I'm hoping this solution is easy to implement so others that are having the same frustrations can get this solved in a matter of minutes. If you search around the web the most common answer is to use CAST or CONVERT which is an easier solution than mine, but will work fine only if you are using English.

OK now on to the implementation...

Firstly, before we go any further, I mention in this post installing software and drivers that come from third party sites. Just a disclaimer: Read all licenses, back up everything and don't install anything without consideration, don't do it just because I said so. Even in the best of conditions your machine may decide it's time to stop working. Do everything at your own risk.

My solution is using Microsoft's SQL Server 2005 Driver for PHP. The current link to the documentation is here. The link to download the driver is here.

The very first step is changing you php ini, so that this will allow you to retrieve the larger data from the database. It has been suggested that if these are left as the default they may result in the result being truncated:
mssql.textlimit = 65536
mssql.textsize = 65536
There is no recommended size here so you can play around with values, but just make sure they are not truncating by default.

Next follow the instructions provided to load the sqlsrv dll driver which is in the documentation under "Loading the SQL Server 2005 Driver for PHP".

It doesn't mention it anywhere, but if the driver has loaded correctly you should be able to do a search on your phpinfo page for the text sqlsrv and find something, then you will know that it has loaded.

Another thing to mention is that you may have troubles with connecting to the MSSQL database even after all this has done. The error I'm referring to is:
    [0] => Array
(
[0] => IM002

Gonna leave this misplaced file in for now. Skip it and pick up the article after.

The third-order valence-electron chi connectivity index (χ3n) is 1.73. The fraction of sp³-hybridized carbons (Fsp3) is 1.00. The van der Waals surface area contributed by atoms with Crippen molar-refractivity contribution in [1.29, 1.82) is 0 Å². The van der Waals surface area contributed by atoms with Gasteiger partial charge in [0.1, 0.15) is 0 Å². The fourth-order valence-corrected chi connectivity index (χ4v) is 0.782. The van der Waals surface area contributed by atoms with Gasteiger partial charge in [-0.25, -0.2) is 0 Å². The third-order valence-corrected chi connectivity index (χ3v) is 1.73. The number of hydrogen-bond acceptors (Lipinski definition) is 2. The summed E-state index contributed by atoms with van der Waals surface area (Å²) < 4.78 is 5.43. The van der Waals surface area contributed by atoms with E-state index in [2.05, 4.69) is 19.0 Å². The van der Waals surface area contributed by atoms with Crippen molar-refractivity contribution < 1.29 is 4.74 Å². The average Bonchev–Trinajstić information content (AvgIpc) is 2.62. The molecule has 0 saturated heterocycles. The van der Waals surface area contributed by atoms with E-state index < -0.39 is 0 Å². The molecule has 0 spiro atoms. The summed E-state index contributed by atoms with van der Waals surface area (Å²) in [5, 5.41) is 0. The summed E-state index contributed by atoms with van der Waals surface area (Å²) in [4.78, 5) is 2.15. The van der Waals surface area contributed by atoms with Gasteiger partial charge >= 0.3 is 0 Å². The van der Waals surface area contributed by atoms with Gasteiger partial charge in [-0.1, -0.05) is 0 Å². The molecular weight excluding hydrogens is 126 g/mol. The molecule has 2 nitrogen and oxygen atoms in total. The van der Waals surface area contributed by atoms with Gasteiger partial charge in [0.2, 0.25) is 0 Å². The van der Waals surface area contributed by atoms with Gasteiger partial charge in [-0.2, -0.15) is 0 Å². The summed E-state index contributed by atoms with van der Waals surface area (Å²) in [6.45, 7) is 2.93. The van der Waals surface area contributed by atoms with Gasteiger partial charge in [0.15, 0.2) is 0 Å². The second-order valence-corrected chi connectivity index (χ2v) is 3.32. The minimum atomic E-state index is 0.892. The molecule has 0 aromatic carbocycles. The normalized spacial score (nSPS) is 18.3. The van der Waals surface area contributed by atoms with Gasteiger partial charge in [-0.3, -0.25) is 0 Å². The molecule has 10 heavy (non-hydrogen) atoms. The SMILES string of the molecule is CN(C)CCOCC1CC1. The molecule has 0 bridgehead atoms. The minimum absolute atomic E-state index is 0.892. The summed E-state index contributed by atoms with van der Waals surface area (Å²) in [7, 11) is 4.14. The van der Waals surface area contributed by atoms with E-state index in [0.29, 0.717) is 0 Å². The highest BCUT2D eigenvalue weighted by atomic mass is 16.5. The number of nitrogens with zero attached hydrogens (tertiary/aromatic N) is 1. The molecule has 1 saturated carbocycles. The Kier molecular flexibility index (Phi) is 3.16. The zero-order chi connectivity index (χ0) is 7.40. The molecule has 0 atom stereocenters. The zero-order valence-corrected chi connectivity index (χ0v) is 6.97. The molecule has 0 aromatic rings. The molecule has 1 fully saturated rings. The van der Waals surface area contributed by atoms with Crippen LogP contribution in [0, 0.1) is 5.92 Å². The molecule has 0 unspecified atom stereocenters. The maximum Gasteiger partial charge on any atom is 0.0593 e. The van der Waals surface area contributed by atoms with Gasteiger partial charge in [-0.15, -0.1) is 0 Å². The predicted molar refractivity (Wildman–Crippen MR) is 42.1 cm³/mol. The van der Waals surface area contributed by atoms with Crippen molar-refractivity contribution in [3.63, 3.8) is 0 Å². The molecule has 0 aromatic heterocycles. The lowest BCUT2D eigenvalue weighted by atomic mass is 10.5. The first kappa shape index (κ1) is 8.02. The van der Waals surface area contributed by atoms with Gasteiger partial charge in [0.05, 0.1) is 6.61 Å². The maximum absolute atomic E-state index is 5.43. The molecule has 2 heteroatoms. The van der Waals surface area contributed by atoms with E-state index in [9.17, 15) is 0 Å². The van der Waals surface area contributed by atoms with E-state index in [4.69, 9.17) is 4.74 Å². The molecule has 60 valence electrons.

[SQLSTATE] => IM002
[1] => 0
[code] => 0
[2] => [Microsoft][ODBC Driver Manager] Data source name not found and no default driver specified
[message] => [Microsoft][ODBC Driver Manager] Data source name not found and no default driver specified
)

It took me a lot of digging round on Google to find out how to fix this. Especially as it already worked for me on our dev server and only decided to drive me insane on the day we pushed our BETA release <sigh>.

Here is a link to the post where someone else was having similar problems and after some painstaking reading through I managed to find the solution. The main problem is this: "The SQL Server Driver for PHP requires the SQL Server 2005 version of the SQL Native Client"

To fix IM002, follow this link here. If that link is no longer current search for something similar to "Feature Pack for Microsoft SQL Server 2005", there is also one for 2008. Search for the download link on the page for sqlncli.msi. Download and (at your own risk! back everything up!) install. That should fix this problem and you should be able to connect without problems if IIS and you MSSQL server are configured correctly.

Ok, now all the major dramas should be out of the way. You should now be able to, using the API provided in the documentation do everything you need to without issue. If you are still having issues let me know in the comments and I will see if I can point you in the right direction. Although I won't be able to help you with configuring your Windows or MSSQL database servers, these should be configured correctly before going anywhere with the sqlsrv driver.

Next I would like to go over my implementation of sqlsrv and the abstraction class I built to make things easier to use in php. I haven't benchmarked this against anything so please do your own testing for suitability before just plugging it in to your system, I'm providing this as an example only. I appreciate all feedback and positive criticism. Please let me know if there are any improvements you would make so we can all learn.

You can view / download the source here. Just remember to replace the <pre> tags with php tags before use.

One thing to note about the sqlsrv driver is that it retrieves dates as objects when calling sqlsrv_fetch_array which makes it incredibly slow. The way that I have gotten around this is retrieving each of the fields for every row as sqlsrv_get_field($stmt, $key, SQLSRV_PHPTYPE_STRING(SQLSRV_ENC_CHAR)), this seems to work a hell of a lot faster.

The two main functions are fetchrows and fetchutf8. The fetchutf8 function differs in that it takes the $fields variable which are the variables that are multibyte characters that need to be retrieved as utf-8, this requires an extra check so I split the functions for speed purposes.

I hope this is useful and saves people a lot of time and frustration. If you have ideas for improvements please share with everyone.